Artificial sweeteners have been touted as a weight loss product for decades, but given the rise in both obesity and diabetes, isn’t it clear that they aren’t working? Artificial coloring agents and other artificial ingredients have proliferated in recent years, but so has the number of health problems associated with them.
The Problems With Artificial Sweeteners
Artificial sweeteners initially seemed like a great idea. They contained few to no calories, many of them didn’t increase blood sugar level, and they didn’t contribute to tooth decay. Sugar-sweetened beverages like soda and energy drinks contain massive amounts of sugar and can significantly damage your teeth. But even diet sodas maintain high acid levels that cause similar erosion to your teeth and over time will begin to dissolve the outer surface of your tooth enamel.
However, the consumption of artificially sweetened beverages seems to short-circuit the body’s caloric consumption tracking and can make people crave sweets. A 2004 study by Professor Terry Davidson and associate professor Susan Swithers of Purdue University1 found that artificial sweeteners impaired the body’s natural ability to regulate food intake. They discovered that the body learns that it can use food attributes such as sweetness and viscosity to measure its caloric intake. It then uses this knowledge to decide how much food is required to meet its caloric needs. When artificial sweeteners are used instead of real sugar, the body may be fooled into thinking that a product sweetened with sugar has no calories, and therefore will make you overeat. This study may explain why someone who consistently drinks coffee with real sugar with their breakfast eats fewer calories than someone who wakes up to an artificially-flavored energy drink.
Artificial sweeteners drastically alter our intestinal bacteria, and these changes make rodents more prone to glucose intolerance. For this reason, our consumption of artificial sweeteners may be raising our risk of diabetes despite lower sugar intake. A 2013 study showed that consuming both beverages with sugar and artificial sweeteners increased the risk of developing Type 2 diabetes, though there isn’t a clear causal link.2 For example, those who are overweight and thus at risk for diabetes may be consuming these beverages to lose weight, and the correlation may be because of the demographics of the consumer, not the beverages consumed.
Artificial sweeteners were labeled a cancer risk in the 1970s, but later tests found that not to be true. For this reason, we can say you don’t need to be concerned about artificial sweeteners causing cancer. However, newer studies may contradict this. A 2013 University of North Carolina report found that sucralose, the main ingredient in Splenda, cannot be broken down by intestinal bacteria.3
What Are The Alternatives?
If you’re concerned about blood sugar levels or caloric intake, consider natural ingredients like sugar alcohols. They’re naturally present in certain fruits, but they can be manufactured, as well. They contain fewer calories than regular sugar, but they don’t contain alcohol.
It tastes sweet but doesn’t add calories. It is derived from a natural source and been used for hundreds of years. In short, it is proven safe.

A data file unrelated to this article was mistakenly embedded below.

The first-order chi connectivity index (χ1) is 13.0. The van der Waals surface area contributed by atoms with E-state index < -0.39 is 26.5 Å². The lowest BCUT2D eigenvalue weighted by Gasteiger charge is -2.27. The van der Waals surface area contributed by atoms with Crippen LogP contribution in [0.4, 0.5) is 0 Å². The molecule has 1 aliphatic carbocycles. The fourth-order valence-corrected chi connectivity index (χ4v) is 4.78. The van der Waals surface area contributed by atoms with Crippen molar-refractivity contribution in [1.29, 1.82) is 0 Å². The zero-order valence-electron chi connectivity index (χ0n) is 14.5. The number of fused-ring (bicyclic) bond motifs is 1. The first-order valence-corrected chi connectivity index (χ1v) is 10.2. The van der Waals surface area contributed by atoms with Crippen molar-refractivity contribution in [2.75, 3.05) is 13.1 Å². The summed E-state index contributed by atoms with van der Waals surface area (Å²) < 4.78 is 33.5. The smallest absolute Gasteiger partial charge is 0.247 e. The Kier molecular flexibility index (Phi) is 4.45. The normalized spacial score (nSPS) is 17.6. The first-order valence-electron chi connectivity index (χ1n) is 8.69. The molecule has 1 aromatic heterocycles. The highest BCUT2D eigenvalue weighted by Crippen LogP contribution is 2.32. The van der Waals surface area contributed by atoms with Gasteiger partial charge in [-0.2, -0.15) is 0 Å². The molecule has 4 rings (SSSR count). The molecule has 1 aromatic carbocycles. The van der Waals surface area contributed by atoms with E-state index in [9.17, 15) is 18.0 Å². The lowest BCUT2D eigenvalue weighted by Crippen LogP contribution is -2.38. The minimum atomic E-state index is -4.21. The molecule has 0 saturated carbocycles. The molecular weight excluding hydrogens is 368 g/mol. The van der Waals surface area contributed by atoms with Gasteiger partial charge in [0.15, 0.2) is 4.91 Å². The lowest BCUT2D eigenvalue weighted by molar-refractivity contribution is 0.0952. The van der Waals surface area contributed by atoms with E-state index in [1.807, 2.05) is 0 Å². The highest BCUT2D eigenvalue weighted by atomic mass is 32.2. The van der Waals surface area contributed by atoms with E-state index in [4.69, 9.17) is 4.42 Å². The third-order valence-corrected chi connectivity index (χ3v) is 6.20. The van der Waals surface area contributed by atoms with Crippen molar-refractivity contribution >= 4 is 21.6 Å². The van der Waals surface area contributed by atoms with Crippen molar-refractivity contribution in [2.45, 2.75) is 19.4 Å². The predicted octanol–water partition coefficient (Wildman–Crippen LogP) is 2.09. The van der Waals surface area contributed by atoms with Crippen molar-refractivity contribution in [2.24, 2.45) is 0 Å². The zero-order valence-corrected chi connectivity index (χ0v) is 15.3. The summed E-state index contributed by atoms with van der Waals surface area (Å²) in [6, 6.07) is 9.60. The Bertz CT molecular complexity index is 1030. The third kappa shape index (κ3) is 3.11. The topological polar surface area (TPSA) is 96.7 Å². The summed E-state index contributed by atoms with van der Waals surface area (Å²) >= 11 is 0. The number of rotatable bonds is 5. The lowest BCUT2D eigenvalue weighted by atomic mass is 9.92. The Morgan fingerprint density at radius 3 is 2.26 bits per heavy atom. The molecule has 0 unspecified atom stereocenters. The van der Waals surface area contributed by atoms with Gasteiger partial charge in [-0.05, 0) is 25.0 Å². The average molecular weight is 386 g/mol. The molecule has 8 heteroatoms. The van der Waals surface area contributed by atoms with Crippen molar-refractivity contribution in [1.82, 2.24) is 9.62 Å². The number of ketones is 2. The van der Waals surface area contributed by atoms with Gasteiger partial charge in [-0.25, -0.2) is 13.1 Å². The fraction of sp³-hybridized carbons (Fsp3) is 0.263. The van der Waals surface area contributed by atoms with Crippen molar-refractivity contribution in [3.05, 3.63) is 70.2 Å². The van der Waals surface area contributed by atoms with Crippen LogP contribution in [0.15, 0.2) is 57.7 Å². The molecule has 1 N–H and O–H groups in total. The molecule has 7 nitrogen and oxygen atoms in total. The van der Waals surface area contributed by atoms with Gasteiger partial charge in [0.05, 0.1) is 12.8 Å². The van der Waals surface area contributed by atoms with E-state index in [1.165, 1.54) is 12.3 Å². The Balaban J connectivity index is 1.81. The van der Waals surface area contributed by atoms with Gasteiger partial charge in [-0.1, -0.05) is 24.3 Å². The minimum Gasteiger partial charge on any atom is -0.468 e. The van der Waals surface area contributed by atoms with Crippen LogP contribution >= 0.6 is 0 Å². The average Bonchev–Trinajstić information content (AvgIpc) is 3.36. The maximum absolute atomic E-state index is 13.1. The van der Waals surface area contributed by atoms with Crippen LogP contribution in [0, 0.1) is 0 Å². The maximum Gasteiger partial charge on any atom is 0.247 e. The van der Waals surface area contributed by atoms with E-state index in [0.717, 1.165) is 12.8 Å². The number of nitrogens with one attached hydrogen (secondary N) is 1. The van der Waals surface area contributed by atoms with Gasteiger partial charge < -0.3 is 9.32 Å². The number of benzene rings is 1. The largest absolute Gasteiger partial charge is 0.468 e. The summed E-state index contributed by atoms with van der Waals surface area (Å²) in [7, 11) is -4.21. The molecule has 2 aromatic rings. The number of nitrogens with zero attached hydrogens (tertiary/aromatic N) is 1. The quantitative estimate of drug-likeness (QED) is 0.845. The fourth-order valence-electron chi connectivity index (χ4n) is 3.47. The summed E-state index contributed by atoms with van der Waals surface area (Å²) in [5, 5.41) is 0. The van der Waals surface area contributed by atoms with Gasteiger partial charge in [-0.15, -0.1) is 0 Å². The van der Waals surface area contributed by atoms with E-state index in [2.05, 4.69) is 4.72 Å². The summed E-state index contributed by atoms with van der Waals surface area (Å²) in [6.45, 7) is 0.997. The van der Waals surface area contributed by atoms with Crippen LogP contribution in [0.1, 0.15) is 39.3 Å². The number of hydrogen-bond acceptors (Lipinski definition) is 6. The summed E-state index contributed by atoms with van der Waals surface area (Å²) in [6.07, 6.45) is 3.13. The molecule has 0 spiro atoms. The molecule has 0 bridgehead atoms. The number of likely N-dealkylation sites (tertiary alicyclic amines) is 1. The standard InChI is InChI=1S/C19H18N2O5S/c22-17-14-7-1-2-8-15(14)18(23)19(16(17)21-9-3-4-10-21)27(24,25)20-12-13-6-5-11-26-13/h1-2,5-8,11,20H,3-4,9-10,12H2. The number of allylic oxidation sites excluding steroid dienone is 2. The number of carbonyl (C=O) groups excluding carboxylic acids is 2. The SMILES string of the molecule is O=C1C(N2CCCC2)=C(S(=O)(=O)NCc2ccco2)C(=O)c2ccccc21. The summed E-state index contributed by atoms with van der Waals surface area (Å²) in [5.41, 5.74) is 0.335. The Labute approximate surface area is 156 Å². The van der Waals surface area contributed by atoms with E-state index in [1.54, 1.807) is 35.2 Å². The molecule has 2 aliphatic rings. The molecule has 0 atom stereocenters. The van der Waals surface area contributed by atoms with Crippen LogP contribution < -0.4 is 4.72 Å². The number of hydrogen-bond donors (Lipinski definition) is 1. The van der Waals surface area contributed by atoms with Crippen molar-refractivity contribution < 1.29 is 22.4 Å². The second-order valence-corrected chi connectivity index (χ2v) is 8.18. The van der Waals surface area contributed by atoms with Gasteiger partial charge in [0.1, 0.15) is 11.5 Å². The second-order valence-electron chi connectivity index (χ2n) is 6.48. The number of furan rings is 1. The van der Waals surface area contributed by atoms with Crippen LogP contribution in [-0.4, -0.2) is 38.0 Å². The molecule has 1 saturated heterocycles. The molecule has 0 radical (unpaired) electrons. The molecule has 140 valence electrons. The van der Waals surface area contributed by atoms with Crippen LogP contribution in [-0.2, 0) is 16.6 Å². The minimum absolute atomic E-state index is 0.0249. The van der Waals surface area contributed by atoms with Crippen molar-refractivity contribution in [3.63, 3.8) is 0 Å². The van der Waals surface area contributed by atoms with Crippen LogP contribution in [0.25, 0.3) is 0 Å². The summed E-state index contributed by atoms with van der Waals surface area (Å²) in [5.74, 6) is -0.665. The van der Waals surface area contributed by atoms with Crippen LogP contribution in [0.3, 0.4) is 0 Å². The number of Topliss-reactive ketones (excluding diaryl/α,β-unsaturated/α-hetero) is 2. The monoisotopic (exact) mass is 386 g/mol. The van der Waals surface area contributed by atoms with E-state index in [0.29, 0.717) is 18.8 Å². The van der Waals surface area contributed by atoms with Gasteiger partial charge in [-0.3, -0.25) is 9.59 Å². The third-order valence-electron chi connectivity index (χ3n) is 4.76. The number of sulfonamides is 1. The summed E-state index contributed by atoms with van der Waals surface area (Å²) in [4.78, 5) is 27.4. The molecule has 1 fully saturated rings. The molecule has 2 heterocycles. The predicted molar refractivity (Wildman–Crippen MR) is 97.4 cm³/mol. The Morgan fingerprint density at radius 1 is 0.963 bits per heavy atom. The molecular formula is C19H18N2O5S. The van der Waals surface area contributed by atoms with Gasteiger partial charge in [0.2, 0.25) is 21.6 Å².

Furthermore, a 2010 study in the publication “Appetite” found that stevia doesn’t cause over-eating the way artificial sweeteners do. And those who use stevia extract as a sugar alternative had lower after-meal blood glucose and insulin levels, suggesting stevia may assist with glucose regulation.4 Those who consumed stevia had lower insulin levels than if they’d eaten food with either aspartame or sucrose, as well. The Natural Standard Research Collaboration’s initial research gave stevia a grade B for lowering blood pressure, though this requires further study to be confirmed.5 Monk fruit has also been advertised as an alternative to sugar, but unfortunately, there have not been enough studies to support this claim.
Artificial Versus Natural Food Coloring
Bright colors attract our attention, and food manufacturers have been adding artificial food coloring to products to capture our attention and most importantly our money. In other cases, food coloring is added to make inferior foods match our expectations for how they should look. Multiple studies concluded that a percentage of the population reacts negatively to specific artificial food colorings, but no smoking gun says the general population is at a health risk from these artificial colors. However, natural colorings derived from fruits and vegetables are undoubtedly your safest option.
For these reasons, companies should opt for beet powder over artificially manufactured red dye or beta-carotene from natural sources over a synthesized yellow dye. Natural coloring agents like beets and turmeric provide vitamins and minerals as well as a rich and vibrant color to your recipes. However, not all natural food colorings are safe for everyone. Cochineal extract, derived from crushed bugs, can cause allergic reactions in some, and it caused outrage when vegans discovered it was being used to make their coffee red.6
Guaranteed safety is one of the benefits of companies that provide all-natural products like RARI Nutrition. Every product in the RARI Nutrition line of performance supplements, from our Amino Mend BCAAs + Hydration to all three flavors of our INFINITY Pre-Workout are crafted with 100% natural ingredients.
Natural ingredients will always triumph over artificial ingredients because the human body responds to them appropriately. Your body will always be able to break down natural ingredients in the proper ways. It’s essential to choose products made with natural ingredients so that the delicate hormonal balance that regulates appetite, fat storage, and a hundred other factors aren’t turned upside down by the consumption of low-calorie natural sugar alternatives or food colorings.